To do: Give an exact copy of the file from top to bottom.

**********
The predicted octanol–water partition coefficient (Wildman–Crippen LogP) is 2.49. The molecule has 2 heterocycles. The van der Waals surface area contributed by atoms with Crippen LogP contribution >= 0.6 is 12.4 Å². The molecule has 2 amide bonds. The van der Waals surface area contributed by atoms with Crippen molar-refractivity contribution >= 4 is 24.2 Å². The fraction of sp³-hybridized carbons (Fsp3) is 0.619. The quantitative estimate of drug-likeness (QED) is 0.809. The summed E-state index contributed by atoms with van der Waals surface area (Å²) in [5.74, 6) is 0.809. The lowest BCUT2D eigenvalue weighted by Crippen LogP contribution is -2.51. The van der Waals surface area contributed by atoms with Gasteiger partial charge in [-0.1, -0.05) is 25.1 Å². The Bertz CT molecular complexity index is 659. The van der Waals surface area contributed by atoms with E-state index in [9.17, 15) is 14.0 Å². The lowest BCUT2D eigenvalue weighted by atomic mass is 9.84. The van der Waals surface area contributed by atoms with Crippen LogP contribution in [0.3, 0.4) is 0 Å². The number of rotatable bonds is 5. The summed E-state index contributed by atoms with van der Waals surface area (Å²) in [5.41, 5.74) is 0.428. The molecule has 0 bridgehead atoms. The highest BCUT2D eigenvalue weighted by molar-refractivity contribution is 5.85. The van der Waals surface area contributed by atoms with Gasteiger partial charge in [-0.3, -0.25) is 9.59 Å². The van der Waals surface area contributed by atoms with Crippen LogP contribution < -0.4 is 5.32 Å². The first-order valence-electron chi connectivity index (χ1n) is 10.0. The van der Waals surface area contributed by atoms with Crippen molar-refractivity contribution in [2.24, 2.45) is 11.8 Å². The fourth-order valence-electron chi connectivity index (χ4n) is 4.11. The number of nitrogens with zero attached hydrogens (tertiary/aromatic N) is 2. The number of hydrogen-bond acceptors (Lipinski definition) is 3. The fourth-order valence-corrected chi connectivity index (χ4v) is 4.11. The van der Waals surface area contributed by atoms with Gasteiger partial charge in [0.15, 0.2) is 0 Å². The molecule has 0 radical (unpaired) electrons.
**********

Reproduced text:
The predicted octanol–water partition coefficient (Wildman–Crippen LogP) is 2.49. The molecule has 2 heterocycles. The van der Waals surface area contributed by atoms with Crippen LogP contribution >= 0.6 is 12.4 Å². The molecule has 2 amide bonds. The van der Waals surface area contributed by atoms with Crippen molar-refractivity contribution >= 4 is 24.2 Å². The fraction of sp³-hybridized carbons (Fsp3) is 0.619. The quantitative estimate of drug-likeness (QED) is 0.809. The summed E-state index contributed by atoms with van der Waals surface area (Å²) in [5.74, 6) is 0.809. The lowest BCUT2D eigenvalue weighted by Crippen LogP contribution is -2.51. The van der Waals surface area contributed by atoms with Gasteiger partial charge in [-0.1, -0.05) is 25.1 Å². The Bertz CT molecular complexity index is 659. The van der Waals surface area contributed by atoms with E-state index in [9.17, 15) is 14.0 Å². The lowest BCUT2D eigenvalue weighted by atomic mass is 9.84. The van der Waals surface area contributed by atoms with Crippen LogP contribution in [0.3, 0.4) is 0 Å². The number of rotatable bonds is 5. The summed E-state index contributed by atoms with van der Waals surface area (Å²) in [5.41, 5.74) is 0.428. The molecule has 0 bridgehead atoms. The highest BCUT2D eigenvalue weighted by molar-refractivity contribution is 5.85. The van der Waals surface area contributed by atoms with Gasteiger partial charge in [-0.3, -0.25) is 9.59 Å². The van der Waals surface area contributed by atoms with Crippen LogP contribution < -0.4 is 5.32 Å². The first-order valence-electron chi connectivity index (χ1n) is 10.0. The van der Waals surface area contributed by atoms with Crippen molar-refractivity contribution in [2.24, 2.45) is 11.8 Å². The fourth-order valence-electron chi connectivity index (χ4n) is 4.11. The number of nitrogens with zero attached hydrogens (tertiary/aromatic N) is 2. The number of hydrogen-bond acceptors (Lipinski definition) is 3. The fourth-order valence-corrected chi connectivity index (χ4v) is 4.11. The van der Waals surface area contributed by atoms with Gasteiger partial charge in [0.15, 0.2) is 0 Å². The molecule has 0 radical (unpaired) electrons.